Justin Floor – Head of Equities at PSG Asset Management
PSG Asset Management’s “3M investment philosophy” targets under-appreciated companies trading at favourable prices. Head of Equities at PSG Asset Management, Justin Floor, notes that the current market environment is offering an above-average number of these opportunities, many of which are unlikely to be found in more mainstream portfolios.
Unpacking the positioning in the PSG Balanced Fund, Floor explains that they do not position their portfolios with a single macro outcome in mind. Instead, their aim is to ensure that their portfolios are diversified in order to benefit from multiple sources of return.
The result is that their current equity exposure can be viewed in three primary buckets, each likely to benefit in different environments.
“The first bucket contains high-conviction ‘quality and growth’ stock picks such as local financial services group Discovery, global brewer AB Inbev, European telco Liberty Global and Asian insurer Prudential, where temporary factors are obscuring the inherent quality and growth potential of these companies. These opportunities are more idiosyncratic and therefore less dependent on broader macroeconomic support,” Floor explains.
Owning growth shares in the current environment seems like a contradiction, but Floor elaborates that their clients own portfolios of shares and instruments that look very different to the popular shares and large index constituents. “Consequently, we believe our portfolios to be a lot less risky than popular alternatives by virtue of their lower prices (many stocks are still out of favour).
“The second bucket comprises real assets, including commodity, energy and related shares. Here we emphasise the unprecedented level of under-investment in productive capacity in real economy sectors. This deep focus on the supply side underpins our approach and provides the conviction we need to take long-term positions in what have historically been cyclical and demand-sensitive sectors. The events in Ukraine, which have added further geopolitical constraints to supply in certain commodities, are likely to extend and amplify the compelling pre-existing investment case,” he says.
And then the third bucket, Floor says consists of South African domestic shares, such as Remgro, Standard Bank, the JSE Limited, AECI, gaming and leisure positions and South African construction names.
In terms of their fixed income positioning, Floor notes that it is concentrated in longer duration government bonds (earning equity-like real returns) balanced against substantial inflation-linked positions. This results in a healthy yield profile that also offers protection against inflation pressures.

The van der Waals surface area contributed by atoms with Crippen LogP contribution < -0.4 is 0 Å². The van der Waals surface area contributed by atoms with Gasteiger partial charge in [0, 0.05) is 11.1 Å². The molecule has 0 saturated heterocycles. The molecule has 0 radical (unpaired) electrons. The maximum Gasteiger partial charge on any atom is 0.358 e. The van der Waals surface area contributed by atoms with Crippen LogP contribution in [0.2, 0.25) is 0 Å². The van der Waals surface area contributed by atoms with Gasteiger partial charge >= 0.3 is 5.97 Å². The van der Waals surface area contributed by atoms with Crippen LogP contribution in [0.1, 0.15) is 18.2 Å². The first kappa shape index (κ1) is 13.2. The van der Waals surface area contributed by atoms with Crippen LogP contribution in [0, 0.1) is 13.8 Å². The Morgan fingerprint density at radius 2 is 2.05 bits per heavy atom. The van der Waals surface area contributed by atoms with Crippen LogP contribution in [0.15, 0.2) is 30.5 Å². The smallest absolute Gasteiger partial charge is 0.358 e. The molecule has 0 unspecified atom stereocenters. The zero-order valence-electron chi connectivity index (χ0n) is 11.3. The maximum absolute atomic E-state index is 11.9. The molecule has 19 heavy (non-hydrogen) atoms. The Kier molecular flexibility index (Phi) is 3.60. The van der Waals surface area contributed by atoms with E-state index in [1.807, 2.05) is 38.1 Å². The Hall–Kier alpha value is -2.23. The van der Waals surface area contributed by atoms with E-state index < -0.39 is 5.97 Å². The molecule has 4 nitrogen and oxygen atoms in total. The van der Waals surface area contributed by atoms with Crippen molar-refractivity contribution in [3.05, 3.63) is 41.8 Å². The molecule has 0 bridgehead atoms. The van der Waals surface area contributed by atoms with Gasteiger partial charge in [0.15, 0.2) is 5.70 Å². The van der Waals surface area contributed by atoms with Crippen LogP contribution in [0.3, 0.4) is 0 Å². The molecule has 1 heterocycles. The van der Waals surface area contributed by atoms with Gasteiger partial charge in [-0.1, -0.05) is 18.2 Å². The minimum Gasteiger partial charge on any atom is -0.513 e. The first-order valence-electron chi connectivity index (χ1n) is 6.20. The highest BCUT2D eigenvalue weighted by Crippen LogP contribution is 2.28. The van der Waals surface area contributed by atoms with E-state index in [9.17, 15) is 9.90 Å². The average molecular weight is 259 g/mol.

The PSG Balanced Fund also has a sizeable exposure to listed property. Fund Manager Dirk Jooste explains that while PSG Asset Management has successfully avoided listed property exposures due to high valuations and debt levels over the last few years, they believe a substantial recalibration has taken place post Covid-19 and that there are a number of attractive opportunities for those who are selective.
“Most of our current listed property exposure is concentrated in the retail sector, with key holdings in local REIT Resilient, US REITs Tanger Factory Outlets and Simon Property Group, and a more recent investment in Hammerson. We view retail property as a classic real asset, with the added benefit that it has been deeply out of favour, especially given narratives regarding e-commerce killing the shopping centre.” Jooste explains. “Underlying cash flows from these businesses are now likely to broadly keep pace with inflation, as they are linked to the nominal sales trajectory of their tenant base. Fixed expenses are reasonably low and finance costs are fixed with very long maturities, resulting in a favourable prospect for inflation-beating cash flow growth.”
What you don’t own is as important as what you do own
“Perhaps the most telling reflection of our current outlook is in what we do not own, or where we are underweight relative to the rest of the market,” Floor continues. “We are cautious about over-owned long duration parts of the global equity market which tend to be well represented in benchmark indices. This leads us to favour equity opportunities outside of the US market, where earnings are generally still high and valuations still unattractive. We still approach direct Chinese investments with some caution, and try to ensure our commodity exposures are not dependent on heavy Chinese demand given the uncertain macro-economic prospects in the highly indebted investment-led economy. From a fixed income perspective, we are cautious on developed market government bonds and both local and global credit instruments.”
“Ultimately, we believe that the opportunities over the next decade are most likely not to be found in the big name index counters, but rather among unloved gems. Many larger managers are driven to stick close to the index for structural and behavioural reasons, and therefore smaller managers with unconstrained mandates have an opportunity to exploit by wider opportunity set. This is a key advantage for PSG Asset Management,” Jooste points out.
“From a practical perspective, we have reasonably full exposures to risk assets where we have strong reasons to believe that future returns will be satisfactory. To control aggregate portfolio risk, we employ pragmatic offsets that reduce risk at a portfolio level. Examples of these would be put option hedging on expensive US equity markets, some gold positions, and shares that are less dependent on the macro cycle or with unique special defensive characteristics (such as the JSE),” Floor concludes.